Because they are longtime friends, Aaron Panczyk, Steve Gibbs and Ron Wilcher can enjoy getting together for dinner, maybe a beer, and talking about things other than soccer. But it’s understandable that the sport is what binds them.
They are main cogs in a fairly tight playing and coaching arc stretching back to 1972, attached to a highly successful Mt. Lebanon High School boys soccer program.
The late John Wilcher was the program’s founding father and initial coach. Ron, his son, succeeded him and reigned for 31 years. Bill Purz took over in 2016, then Panczyk in 2020. With an assist from Gibbs, they have been a part of or overseen 10 WPIAL titles, one state title and one second-place finish in the state.
These days, Panczyk’s staff includes Gibbs as one of the assistants and a former teammate as the two graduated from Lebo in 1995, and Wilcher as a volunteer assistant. Mike Gullo is also on the coaching staff.
“Growing up in Mt. Lebanon, I’ve known Coach Wilcher since going to his camps when I was probably 8, 9, 10,” Panczyk said. “I was ballboying when Ron was just the assistant coach to his dad. So I’ve been involved in or around the program in some way, shape or form since, like, 1984 or ’85.”
Panczyk was the Lebo freshman coach before he coached at Seton LaSalle for six years, then returned to Lebo to join the staff of a team that won the 2009 WPIAL title.
Under Ron Wilcher’s tutelage, Panczyk and Gibbs won a WPIAL title as juniors and finished second in the league as seniors.
“There are certainly moments where we reminisce a little bit,” Gibbs said. “It’s funny how we might have slightly different memories of the way things happened. I think soccer is a big part of each of our lives, so we’re certainly talking about things like international soccer. We’re talking about strategy and things that we’ve seen, things that we might want to implement. It’s just part of daily discussions.
“We’ll also get together socially. Aaron and I have been really close friends since the beginning of my ninth-grade year.”
The three have spread out a little since Panczyk and Gibbs patrolled the pitch for Ron Wilcher as defenders. Panczyk, of Parkview, still lives in Mt. Lebanon. Wilcher lives in South Fayette. And Gibbs jokes that “our dirty little secret is that we’re actually in (athletic rival Upper) St. Clair.”
Looking back, Wilcher isn’t surprised Panczyk, who owns a screen printing business, and Gibbs, a lawyer, were drawn to coaching soccer.
“Back (when they were in high school) they both trained very hard and they were very curious about the game and some of the tactical things,” said Wilcher, a retired Lebo elementary phys ed teacher who was the Pennsylvania Soccer Coaches Association Honor Award recipient in 2021. His record as head coach was 477-184-50, and he joins his father in the Pennsylvania Soccer Coaching Hall of Fame.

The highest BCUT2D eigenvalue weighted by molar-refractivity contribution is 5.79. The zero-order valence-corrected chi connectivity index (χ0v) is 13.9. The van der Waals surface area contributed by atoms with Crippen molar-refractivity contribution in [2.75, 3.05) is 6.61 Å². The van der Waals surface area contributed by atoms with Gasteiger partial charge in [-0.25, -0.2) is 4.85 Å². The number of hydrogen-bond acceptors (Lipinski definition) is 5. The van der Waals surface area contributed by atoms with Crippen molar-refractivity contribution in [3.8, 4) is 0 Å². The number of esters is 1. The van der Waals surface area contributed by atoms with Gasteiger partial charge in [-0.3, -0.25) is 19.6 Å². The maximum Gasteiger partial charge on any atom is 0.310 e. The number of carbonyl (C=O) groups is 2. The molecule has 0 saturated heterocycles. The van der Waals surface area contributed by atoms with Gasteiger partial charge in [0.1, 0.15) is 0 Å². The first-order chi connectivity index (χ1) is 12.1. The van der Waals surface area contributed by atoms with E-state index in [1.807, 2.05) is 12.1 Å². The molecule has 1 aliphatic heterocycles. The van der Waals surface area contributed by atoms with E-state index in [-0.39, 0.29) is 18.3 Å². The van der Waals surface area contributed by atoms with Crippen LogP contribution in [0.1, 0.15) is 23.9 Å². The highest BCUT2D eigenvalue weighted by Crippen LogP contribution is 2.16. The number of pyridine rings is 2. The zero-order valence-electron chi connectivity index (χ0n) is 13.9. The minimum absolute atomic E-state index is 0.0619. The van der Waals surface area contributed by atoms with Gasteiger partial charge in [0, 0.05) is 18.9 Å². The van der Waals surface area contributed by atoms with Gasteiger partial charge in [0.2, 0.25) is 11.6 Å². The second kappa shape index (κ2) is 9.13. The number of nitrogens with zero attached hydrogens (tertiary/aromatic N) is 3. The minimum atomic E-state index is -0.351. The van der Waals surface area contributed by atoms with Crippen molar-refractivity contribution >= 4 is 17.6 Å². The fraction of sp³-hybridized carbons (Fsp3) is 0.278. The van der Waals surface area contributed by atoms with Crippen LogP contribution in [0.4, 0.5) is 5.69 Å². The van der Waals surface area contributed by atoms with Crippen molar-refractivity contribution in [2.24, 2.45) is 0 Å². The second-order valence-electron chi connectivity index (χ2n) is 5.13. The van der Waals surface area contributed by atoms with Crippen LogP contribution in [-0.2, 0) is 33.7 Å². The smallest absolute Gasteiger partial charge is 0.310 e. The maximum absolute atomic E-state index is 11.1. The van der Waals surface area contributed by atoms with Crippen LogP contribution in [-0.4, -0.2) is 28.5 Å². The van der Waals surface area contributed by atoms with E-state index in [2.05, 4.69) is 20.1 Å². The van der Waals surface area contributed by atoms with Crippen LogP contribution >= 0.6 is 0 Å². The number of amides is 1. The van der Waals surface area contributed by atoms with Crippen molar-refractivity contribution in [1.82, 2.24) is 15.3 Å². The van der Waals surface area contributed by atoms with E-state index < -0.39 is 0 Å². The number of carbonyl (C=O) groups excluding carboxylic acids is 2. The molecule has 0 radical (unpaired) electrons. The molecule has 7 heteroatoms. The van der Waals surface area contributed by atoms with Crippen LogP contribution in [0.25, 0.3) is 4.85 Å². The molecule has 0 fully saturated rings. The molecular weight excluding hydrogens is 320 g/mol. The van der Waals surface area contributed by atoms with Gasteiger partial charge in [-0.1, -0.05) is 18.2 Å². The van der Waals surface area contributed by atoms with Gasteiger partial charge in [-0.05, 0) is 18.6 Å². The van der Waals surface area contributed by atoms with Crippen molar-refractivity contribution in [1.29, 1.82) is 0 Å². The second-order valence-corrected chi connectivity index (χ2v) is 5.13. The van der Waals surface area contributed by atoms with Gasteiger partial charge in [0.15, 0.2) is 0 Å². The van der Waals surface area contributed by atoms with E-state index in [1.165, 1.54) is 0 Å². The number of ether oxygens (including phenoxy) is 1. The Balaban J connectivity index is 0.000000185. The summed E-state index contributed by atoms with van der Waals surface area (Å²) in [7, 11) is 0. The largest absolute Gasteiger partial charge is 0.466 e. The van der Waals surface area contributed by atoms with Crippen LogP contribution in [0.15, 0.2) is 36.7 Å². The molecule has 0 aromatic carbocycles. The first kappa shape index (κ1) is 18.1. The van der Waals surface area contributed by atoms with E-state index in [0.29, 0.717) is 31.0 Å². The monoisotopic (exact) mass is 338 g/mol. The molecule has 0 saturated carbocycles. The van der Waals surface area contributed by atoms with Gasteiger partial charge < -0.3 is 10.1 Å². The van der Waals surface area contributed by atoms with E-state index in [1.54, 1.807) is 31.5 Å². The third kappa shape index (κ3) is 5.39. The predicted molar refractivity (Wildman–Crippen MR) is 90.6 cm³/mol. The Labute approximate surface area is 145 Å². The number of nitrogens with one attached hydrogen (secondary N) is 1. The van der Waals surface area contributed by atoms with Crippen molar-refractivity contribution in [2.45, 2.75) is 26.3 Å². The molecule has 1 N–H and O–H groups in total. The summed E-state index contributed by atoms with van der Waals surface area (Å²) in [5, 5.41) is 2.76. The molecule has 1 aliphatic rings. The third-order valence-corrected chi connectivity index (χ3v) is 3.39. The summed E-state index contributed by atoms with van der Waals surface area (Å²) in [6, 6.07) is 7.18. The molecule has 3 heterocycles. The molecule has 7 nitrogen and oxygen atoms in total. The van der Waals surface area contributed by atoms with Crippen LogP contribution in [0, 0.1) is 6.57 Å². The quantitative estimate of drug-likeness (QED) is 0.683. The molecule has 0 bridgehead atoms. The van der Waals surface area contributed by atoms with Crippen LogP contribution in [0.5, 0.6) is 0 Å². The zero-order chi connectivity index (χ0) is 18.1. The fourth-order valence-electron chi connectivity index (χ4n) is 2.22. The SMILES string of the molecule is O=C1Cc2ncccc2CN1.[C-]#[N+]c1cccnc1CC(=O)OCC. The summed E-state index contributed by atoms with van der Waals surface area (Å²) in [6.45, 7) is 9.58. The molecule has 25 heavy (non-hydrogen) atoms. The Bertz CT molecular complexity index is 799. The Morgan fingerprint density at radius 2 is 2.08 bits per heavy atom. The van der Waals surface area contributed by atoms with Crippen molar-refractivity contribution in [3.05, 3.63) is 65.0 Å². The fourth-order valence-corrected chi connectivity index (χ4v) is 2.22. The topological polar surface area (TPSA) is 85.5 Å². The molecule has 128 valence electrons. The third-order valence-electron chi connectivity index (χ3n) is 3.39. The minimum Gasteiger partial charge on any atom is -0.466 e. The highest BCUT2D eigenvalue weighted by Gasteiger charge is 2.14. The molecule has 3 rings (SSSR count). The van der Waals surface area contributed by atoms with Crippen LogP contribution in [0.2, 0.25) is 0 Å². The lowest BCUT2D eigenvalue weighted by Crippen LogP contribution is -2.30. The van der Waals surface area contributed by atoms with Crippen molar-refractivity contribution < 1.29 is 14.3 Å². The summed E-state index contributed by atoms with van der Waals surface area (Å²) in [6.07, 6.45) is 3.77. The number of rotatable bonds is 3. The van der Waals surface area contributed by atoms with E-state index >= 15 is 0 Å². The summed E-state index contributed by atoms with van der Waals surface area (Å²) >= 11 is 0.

Wilcher recalled that “Aaron played more of a midfielder, more of an attacking player, when he was a sophomore, then as a junior when he came to camp I sort of said to him off the cuff, ‘Hey, you’re going to be our central defender.’ He had very good pace and was very aggressive and he just had that attribute, and we had lost our sweeper back from the year before. So he stepped in as a junior and started all the games for us. And Steve was just a natural defender. He had good size, great header of the ball, very, very good technical feet.
“I love being back working with Aaron and Steve, who have an idea of the rich tradition.”
While Panczyk got into coaching not long after high school, Gibbs stayed involved playing in adult leagues and coaching at the youth level. Gibbs lived in New York for several years, moving back about nine years ago, but he always returned for the alumni game Wilcher ran.
Panczyk and Gibbs are part of a group of guys from high school who have gone camping annually—OK, it’s more like glamping these days—for 20-some years. Among the banter could be Panczyk and Gibbs sharing stories from their days as teammates.
The two were part of a team that beat Upper St. Clair in 1993 in the WPIAL final, then fell to North Allegheny in the league final the next fall as seniors after scoring a huge upset over powerhouse Peters Township earlier in the playoffs.
“It’s funny—maybe it’s psychotic in a way—but it’s still something that grinds at me, the fact that we didn’t go back-to-back in those years,” said Panczyk, whose friendship with Gibbs sometimes got intense back then.
“Steve and I were so competitive with one another that as seniors we were thrown out of practice on two separate occasions by Coach Wilcher because we just basically went at each other so hard that we wanted to fight each other,” Panczyk said. “To be able to be friends with somebody that you can get after and compete that hard against and at the end of the day you shake hands, that’s special.”